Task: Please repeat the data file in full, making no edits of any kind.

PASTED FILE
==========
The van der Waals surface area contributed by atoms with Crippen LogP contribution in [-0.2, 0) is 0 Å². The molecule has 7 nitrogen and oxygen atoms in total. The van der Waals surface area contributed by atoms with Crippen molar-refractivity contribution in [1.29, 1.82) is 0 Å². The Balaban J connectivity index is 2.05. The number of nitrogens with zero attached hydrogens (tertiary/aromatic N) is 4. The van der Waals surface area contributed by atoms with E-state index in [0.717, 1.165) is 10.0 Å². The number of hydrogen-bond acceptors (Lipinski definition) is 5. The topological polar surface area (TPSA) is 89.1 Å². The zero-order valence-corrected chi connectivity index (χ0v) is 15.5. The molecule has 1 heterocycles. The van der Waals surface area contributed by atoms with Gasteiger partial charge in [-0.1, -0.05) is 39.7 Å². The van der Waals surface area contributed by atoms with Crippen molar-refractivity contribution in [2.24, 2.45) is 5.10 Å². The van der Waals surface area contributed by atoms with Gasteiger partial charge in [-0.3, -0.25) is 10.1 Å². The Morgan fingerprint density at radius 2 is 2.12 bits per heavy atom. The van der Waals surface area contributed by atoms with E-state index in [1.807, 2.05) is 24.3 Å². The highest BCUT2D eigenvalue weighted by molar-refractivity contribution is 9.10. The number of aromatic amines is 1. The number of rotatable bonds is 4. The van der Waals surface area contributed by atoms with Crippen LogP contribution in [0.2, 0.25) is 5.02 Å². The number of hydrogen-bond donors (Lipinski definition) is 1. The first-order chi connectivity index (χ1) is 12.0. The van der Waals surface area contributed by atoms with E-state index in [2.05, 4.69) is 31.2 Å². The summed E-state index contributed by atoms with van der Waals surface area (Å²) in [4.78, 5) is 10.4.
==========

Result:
The van der Waals surface area contributed by atoms with Crippen LogP contribution in [-0.2, 0) is 0 Å². The molecule has 7 nitrogen and oxygen atoms in total. The van der Waals surface area contributed by atoms with Crippen molar-refractivity contribution in [1.29, 1.82) is 0 Å². The Balaban J connectivity index is 2.05. The number of nitrogens with zero attached hydrogens (tertiary/aromatic N) is 4. The van der Waals surface area contributed by atoms with E-state index in [0.717, 1.165) is 10.0 Å². The number of hydrogen-bond acceptors (Lipinski definition) is 5. The topological polar surface area (TPSA) is 89.1 Å². The zero-order valence-corrected chi connectivity index (χ0v) is 15.5. The molecule has 1 heterocycles. The van der Waals surface area contributed by atoms with Gasteiger partial charge in [-0.1, -0.05) is 39.7 Å². The van der Waals surface area contributed by atoms with Crippen molar-refractivity contribution in [2.24, 2.45) is 5.10 Å². The van der Waals surface area contributed by atoms with Gasteiger partial charge in [-0.3, -0.25) is 10.1 Å². The Morgan fingerprint density at radius 2 is 2.12 bits per heavy atom. The van der Waals surface area contributed by atoms with E-state index in [1.807, 2.05) is 24.3 Å². The highest BCUT2D eigenvalue weighted by molar-refractivity contribution is 9.10. The number of aromatic amines is 1. The number of rotatable bonds is 4. The van der Waals surface area contributed by atoms with Crippen LogP contribution in [0.2, 0.25) is 5.02 Å². The number of hydrogen-bond donors (Lipinski definition) is 1. The first-order chi connectivity index (χ1) is 12.0. The van der Waals surface area contributed by atoms with E-state index in [2.05, 4.69) is 31.2 Å². The summed E-state index contributed by atoms with van der Waals surface area (Å²) in [4.78, 5) is 10.4.